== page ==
When someone mentions Rimini, it's usually associated quickly with the vision of jam-packed beaches, hedonistic nightclubs and party place mostly.
In 1843, the first bathing establishments took root next to the Adriatic and then beach huts gradually morphed into a megaresort, which in turn sprouted a big nightclub scene in the 1990s. Despite the interesting history, the majority of Rimini's visitors come for its long, boisterous and overly crowded beachfront.
And there's no better time to visit Rimini, than in the first week of July!
This is when The Notte Rosa, or Pink Night, is traditionally held along the beachfront, with most of the piazza’s playing host to free concerts - there's usually a ticketed main concert in Piazzale Fellini – artists have included Francesco de Gregori, Antonello Venditi, and Giorgia and events. It’s worth noting that there are usually Notte Rosa themed events in the days running up to the big night, in the city centre as well.
A great plan would be to have drinks and dinner at the Grand Hotel Rimini, followed by a stroll downtown along Ponte di Tiberio, if you have enough time before midnight. After dinner at the Grand hotel, we went downtown to check out the pink lights. Also, we stopped at La Marianna which was a great little restaurant to stop at, for some great Italian nosh, and just for Pink Night, we had our food in pink just for the occasion.
And finally finishing off along the beach promenade and partying the night way and watching the spectacular fireworks.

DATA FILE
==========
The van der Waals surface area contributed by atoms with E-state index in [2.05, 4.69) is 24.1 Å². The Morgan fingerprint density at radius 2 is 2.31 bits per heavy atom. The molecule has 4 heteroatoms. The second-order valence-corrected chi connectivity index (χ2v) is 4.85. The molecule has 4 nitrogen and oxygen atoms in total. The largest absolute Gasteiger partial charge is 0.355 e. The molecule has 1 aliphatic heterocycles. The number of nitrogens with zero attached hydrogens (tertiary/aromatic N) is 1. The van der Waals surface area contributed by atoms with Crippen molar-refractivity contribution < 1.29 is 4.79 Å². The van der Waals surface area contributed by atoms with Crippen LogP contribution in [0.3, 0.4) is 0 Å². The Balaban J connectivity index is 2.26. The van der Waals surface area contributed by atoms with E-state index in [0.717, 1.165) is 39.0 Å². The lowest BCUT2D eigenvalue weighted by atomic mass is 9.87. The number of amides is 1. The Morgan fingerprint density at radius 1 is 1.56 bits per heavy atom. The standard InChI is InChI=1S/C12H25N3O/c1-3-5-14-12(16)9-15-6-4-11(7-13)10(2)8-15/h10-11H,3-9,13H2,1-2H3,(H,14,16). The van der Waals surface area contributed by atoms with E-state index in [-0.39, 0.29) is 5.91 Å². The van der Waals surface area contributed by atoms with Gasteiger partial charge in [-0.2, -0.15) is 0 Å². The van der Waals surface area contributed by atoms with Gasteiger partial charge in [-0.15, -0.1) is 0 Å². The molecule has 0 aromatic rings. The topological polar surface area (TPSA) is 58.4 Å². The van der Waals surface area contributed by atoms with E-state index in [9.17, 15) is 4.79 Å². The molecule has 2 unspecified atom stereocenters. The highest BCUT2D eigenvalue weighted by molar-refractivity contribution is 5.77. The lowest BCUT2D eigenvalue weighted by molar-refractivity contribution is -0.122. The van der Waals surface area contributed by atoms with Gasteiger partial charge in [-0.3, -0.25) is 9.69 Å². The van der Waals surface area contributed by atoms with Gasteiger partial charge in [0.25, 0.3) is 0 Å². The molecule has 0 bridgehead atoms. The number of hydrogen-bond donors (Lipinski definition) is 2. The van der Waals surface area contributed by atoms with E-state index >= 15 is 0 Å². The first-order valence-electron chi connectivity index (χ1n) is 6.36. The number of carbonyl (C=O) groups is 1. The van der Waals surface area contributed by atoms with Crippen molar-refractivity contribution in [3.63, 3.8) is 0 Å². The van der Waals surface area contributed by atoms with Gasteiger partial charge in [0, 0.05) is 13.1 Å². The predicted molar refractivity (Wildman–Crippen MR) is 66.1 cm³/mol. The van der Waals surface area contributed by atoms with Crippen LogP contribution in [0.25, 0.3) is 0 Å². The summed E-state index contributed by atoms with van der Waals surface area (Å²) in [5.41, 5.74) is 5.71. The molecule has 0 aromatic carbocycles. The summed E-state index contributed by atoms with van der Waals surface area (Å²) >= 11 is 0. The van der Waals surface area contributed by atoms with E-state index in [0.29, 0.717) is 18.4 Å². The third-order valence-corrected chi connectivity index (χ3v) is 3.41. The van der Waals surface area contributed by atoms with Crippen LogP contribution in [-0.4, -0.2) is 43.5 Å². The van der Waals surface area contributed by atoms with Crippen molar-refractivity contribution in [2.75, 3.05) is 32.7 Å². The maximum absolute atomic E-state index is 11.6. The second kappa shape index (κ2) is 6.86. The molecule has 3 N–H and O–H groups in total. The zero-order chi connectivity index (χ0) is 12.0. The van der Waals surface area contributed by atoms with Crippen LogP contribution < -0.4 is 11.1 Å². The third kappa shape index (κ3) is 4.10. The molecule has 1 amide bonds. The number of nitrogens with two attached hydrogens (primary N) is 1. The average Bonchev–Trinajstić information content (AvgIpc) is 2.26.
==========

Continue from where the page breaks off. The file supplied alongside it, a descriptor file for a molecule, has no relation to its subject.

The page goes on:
The next morning should be spent sunbathing and people watching on Rimini beach front, of course, followed by a good old fashioned Piadina lunch at Casina del Bosco Rimini. Piadina lunch at hotspot, Casina del Bosco Rimini is a must have.
Now the Notte Rosa festival runs not just in Rimini, but along the whole Romagna coast, ie. the shores of Ferrara and San Marino. This is an all-night festival where cultural and artistic events take place, bringing visitors into the city.
Pink is picked as a contrast to the stereotypical, wild Riviera nightlife - using the colour pink, the night aims to define itself as soft, gentle, and welcoming – perfect not just for party folks but of families too. This festival, first proposed in 2006 by Andrea Gnassi has become one of the biggest events in Italy with staggering numbers, of up to 2 million guests at a time.
Travel tip shared by U Mei for Travel Dudes